Facebook’s next big bet? Is to make your phone’s camera smarter
Facebook has made us all to share text posts and photos and now is accompanying a lot of value of video.
Now, it desires to turn us all into live streamers, and apply advanced technology to assist the performance of our phone cameras: That’s the essence of an outlook that Facebook’s Chief Product Officer Chris Cox presented at the Wall Street Journal’s WSJ.D Live conference in Laguna Beach, Calif. Tuesday.
Cox stated that Facebook has already seen 400 percent growth in live streaming since starting it up to all of its users in May. Not all of that is occurring from users following broadcasts of major media brands, he revealed. The number of small broadcasters — teenagers who stream to simply a dozen of their friends, surprised even Facebook.
Essential to Facebook Live’s future growth is going to be technology that supplements to the live broadcast experience, remarked Cox. He revealed off one example that Facebook is testing within the lab: An app that automatically takes the camera input and in real-time delivers it in the form of famous painters such as Van Gogh utilizing neural networks.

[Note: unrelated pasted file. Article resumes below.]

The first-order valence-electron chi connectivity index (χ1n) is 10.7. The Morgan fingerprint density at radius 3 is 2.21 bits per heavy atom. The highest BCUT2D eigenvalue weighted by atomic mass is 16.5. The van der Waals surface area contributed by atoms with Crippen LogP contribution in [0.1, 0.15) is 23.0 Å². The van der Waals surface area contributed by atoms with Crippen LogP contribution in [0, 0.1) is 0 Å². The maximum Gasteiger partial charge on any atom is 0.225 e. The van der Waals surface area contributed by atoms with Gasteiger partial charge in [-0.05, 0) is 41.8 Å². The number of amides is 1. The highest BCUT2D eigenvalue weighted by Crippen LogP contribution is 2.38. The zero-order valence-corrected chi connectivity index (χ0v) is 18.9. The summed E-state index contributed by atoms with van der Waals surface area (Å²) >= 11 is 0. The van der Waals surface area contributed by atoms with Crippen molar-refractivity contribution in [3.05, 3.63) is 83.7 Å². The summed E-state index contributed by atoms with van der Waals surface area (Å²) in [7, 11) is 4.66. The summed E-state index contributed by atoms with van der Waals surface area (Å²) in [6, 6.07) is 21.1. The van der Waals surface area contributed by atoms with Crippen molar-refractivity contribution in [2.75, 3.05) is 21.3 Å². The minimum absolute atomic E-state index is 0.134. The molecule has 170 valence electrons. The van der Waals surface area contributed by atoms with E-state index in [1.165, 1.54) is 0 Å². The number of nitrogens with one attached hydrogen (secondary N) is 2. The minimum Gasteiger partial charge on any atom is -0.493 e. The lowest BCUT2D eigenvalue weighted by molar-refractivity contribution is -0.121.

The bigger intention behind attempts like this is to turn the camera into an exceptional tool that unlocks live streaming and augmented reality activities, said Cox. “This is going to help drive the technology to the next level.”
Cox was accompanied on stage by Facebook’s Chief Operating Officer Sheryl Sandberg, who explained that Live is an evolution of free expression on Facebook, replete with the challenges that arise with it.
The company has been in trouble in the past for bossy removal of content and finally hinted last week that it was willing to ease its guidelines for acceptable content.
“Facebook is a platform for all ideas,” Sandberg stated. “We also want to be a safe community. Those two things can come into conflict.”
As Facebook is making a decision what content to keep on its platform and what to ban, it often finds itself confronted with criticism that it is exerting editorial control — a charge that Sandberg and Cox denied. “A media company is about the story that it tells,” said Cox. “A technology company is concerning the tools that it builds.”